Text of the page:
In 2017 the MaLisa Foundation presented the study “Audiovisual Diversity” conducted by the University of Rostock. The study revealed a serious on-screen gender imbalance in German film and television productions. As a next step the MaLisa Foundation partnered with different institutes to conduct further research into the representation of women and men on social media platforms.
Online platforms such as YouTube and Instagram, which are mainly used by young people, offer new opportunities for self-expression. At first glance everyone is equally free to show their own identity and voice their opinions. We all have pictures of very succesful women in mind, when we think about social media influencers. However, the results of several studies supported by the MaLisa Foundation show that women are underrepresented on these platforms. The 2:1 ratio of male to female protagonists that the 2017 study found for TV and cinema can also be found among the 100 most popular music videos, the 100 most popular YouTube channels, and the top 100 Instagrammers in Germany.
What is more, the gender portrayals in the 100 most successful YouTube channels are based on seemingly outdated stereotypes: Women offer make-up tutorials and present their hobbies (cooking, crafts and beauty), while men cover a broader variety of topics: from entertainment to music to games, comedy and politics. While women tend to film their videos in their private surroundings, men are more visible in public spaces. This also applies to Instagram, where women are especially successful when they conform to certain beauty standards. For the most part they are very thin with long hair and they mainly deal with the topics of fashion, food and beauty. Female self-staging takes place in a very limited corridor. Similar results have also been observed in music videos which are mostly consumed via YouTube today: We still see the majority of women being portrayed in a very sexualized manner and often as inferior to men. Female artists are underrepresented in the top 100 charts. The ratio of male vs female artists has been 2:1 for a number of years.
But a deeper glance at the industry shows that these stereotypical representations are not solely due to personal interests. The surveyed creators point to hurdles that make it difficult to break out of the beauty theme and explore new genres such as comedy or politics. They report narrow viewer expectations and critical, sometimes malicious comments as soon as they stray away from those expectations.
All of the studies have shown that adolescent consumers consider influencers to be role models and thus they mimic their poses and looks. On YouTube channel operators attach great importance to "authenticity", on Instagram everything should be "natural" and "spontaneous", even if the posted photos were carefully and time-consumingly staged and edited with numerous apps and filters. Especially girls who follow influencers edit their own images more than those who do not follow an influencer. They increasingly find their natural appearance inadequate.
The study "Visibility of Gender on YouTube" was conducted by the University of Rostock and the Film University Babelsberg led by Prof. Elizabeth Prommer and Prof. Claudia Wegener. The top 1,000 YouTube channels were analysed, 2,000 videos were examined in great detail and 14 in depth interviews were conducted with female YouTubers.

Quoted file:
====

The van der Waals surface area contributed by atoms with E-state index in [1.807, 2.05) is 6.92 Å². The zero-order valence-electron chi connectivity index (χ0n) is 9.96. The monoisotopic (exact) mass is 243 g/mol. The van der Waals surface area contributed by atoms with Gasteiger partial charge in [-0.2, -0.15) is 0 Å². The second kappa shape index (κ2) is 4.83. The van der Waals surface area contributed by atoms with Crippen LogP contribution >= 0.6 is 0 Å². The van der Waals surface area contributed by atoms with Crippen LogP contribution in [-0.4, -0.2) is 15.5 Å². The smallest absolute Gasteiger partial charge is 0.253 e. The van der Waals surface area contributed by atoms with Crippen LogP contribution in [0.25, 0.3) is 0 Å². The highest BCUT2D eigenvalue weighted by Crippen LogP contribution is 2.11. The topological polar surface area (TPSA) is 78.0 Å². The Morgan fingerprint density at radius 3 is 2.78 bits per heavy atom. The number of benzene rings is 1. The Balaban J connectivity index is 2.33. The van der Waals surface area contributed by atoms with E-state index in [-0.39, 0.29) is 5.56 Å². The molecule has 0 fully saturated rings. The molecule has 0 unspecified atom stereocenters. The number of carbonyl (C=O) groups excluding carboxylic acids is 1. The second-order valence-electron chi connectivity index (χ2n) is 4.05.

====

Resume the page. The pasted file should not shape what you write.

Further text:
A series of studies by the International Central Institute for Youth and Educational Television (IZI) led by Dr. Maya Götz focused on the self-representation of girls on Instagram. Social networking sites and Instagram in particular have become a platform for girls to express themselves and call for comments on their self-presentation. Seven individual case studies investigated what is important to young girls when they create and edit their posts. Furthermore, 300 posts by successful influencers were screened for recurring themes and poses. Subsequently, 300 pictures by influencers were compared to 300 pictures from the case studies. Finally, a representatively selected sample of 846 adolescents (aged 12 to 19 years) was questioned about their active and passive use of the platform.
Another series of studies by the International Central Institute for Youth and Educational Television (IZI) led by Dr. Maya Götz focused on gender representations in popular music videos. How are women staged in music videos? And what about men? Which roles, which gender image is communicated? What type of language is used? In addition, the study investigated how these images affect young people who regularly consume music videos. The imagery and lyrics of the top 100 music videos in the USA and Germany were analysed with a quantitative content analysis with a code book of 63 variables in video and lyrics by five independent, trained coders. For adolescents, and especially for those in the younger group, music videos are a format used extremely often. YouTube is by far the source used most frequently to watch music videos. As a next step the reception and use of music videos was surveyed among 738 representatively selected adolescents (aged 13 to 19) in Germany. The qualitative study revealed the extent to which the girls and boys recognise the sexualisation in the videos.
You can download a summary of the findings at the bottom of this page and find further reading on the sites of the International Central Institute for Youth and Educational Television (IZI):
Contact: Imke Ankersen